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Trade Trucks Australia  /  August 8, 2019

Heavy-duty trucks wearing the three-pointed star are once again a common sight on Australian roads.

The latest generation of big Mercedes-Benz trucks has been a sales hit since they arrived in late 2016, reminding many of just how popular the brand has been.


Australians have had a long relationship with Mercedes-Benz trucks dating back to the early 1950s when trucks were assembled in Melbourne from CKD kits sent from Germany.

Local assembly of Mercedes-Benz trucks was carried out in four different locations over the years, including a line on the grounds of the current Daimler Truck and Bus Australia Pacific head office in Mulgrave, Victoria.

The truck that would really put Mercedes-Benz on the map in Australia was the 1418 (see separate story on page x) that was introduced in 1965. There are several prominent Australian transport operators who built their businesses with the help of the tough and efficient LS 1418.

Even though production ceased in 1978, you can still find 1418s working hard to this day at some operations, often as a yard tug.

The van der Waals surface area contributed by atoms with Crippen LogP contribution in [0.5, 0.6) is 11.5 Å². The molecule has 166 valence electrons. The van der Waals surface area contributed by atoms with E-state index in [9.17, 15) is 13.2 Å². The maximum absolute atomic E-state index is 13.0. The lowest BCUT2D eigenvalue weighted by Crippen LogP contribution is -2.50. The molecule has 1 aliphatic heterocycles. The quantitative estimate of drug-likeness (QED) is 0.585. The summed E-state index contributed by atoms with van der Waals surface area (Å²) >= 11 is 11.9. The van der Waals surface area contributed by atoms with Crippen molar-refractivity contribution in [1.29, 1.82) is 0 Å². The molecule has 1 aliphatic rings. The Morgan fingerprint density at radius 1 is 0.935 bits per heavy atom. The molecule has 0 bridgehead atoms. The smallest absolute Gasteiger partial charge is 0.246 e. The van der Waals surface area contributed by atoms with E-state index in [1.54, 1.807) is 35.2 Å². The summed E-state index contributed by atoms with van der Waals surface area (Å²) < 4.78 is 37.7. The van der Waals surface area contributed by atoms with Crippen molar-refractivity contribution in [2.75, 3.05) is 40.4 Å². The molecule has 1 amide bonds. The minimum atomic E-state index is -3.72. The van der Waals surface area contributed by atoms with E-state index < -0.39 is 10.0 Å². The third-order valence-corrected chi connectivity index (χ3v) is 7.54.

Mercedes-Benz moved to the ‘forward-control’ LPS 1418 in 1968. This is the first of the cab-over models that would come to dominate European roads and become the go-to truck for many operators in Australia. A newspaper ad from the time boasted of 205hp (153kW) from the OM346 direct-injection diesel and had a price of just $13,608 including tax. Sounds like a good deal!

Cab-over NG models would follow from 1975, joining the rugged bonneted 911; while the SK was introduced in 1989.

The SK became the first truck sold in Australia fitted with anti-skid brakes as standard. You can still see many of the NG and SK Mercedes-Benz trucks working away today.

Indeed, veteran truck driver Howard Dicker still gets behind the wheel of his 2233 SK Mercedes-Benz to haul material for his family’s company in Kingston, South Australia. It has done some 3.5 million km and Howard reckons its sits on the road beautifully.


The new Actros was introduced in Europe in 1995 and arrived in Australia in 1998. It was an advanced truck with a range of clever innovations, including a lightweight frame, electronic brakes as standard, ventilated discs all round, a CAN bus electrical system and an aerodynamically designed cab. There was also a Telligent three-pedal transmission that pre-selected the synchromesh.

Mercedes-Benz also introduced an all-new family of V6 and V8 engines that delivered impressive fuel economy and performance. Unfortunately, the engineers pushed the engines too hard and there were some frustrating engine failures initially.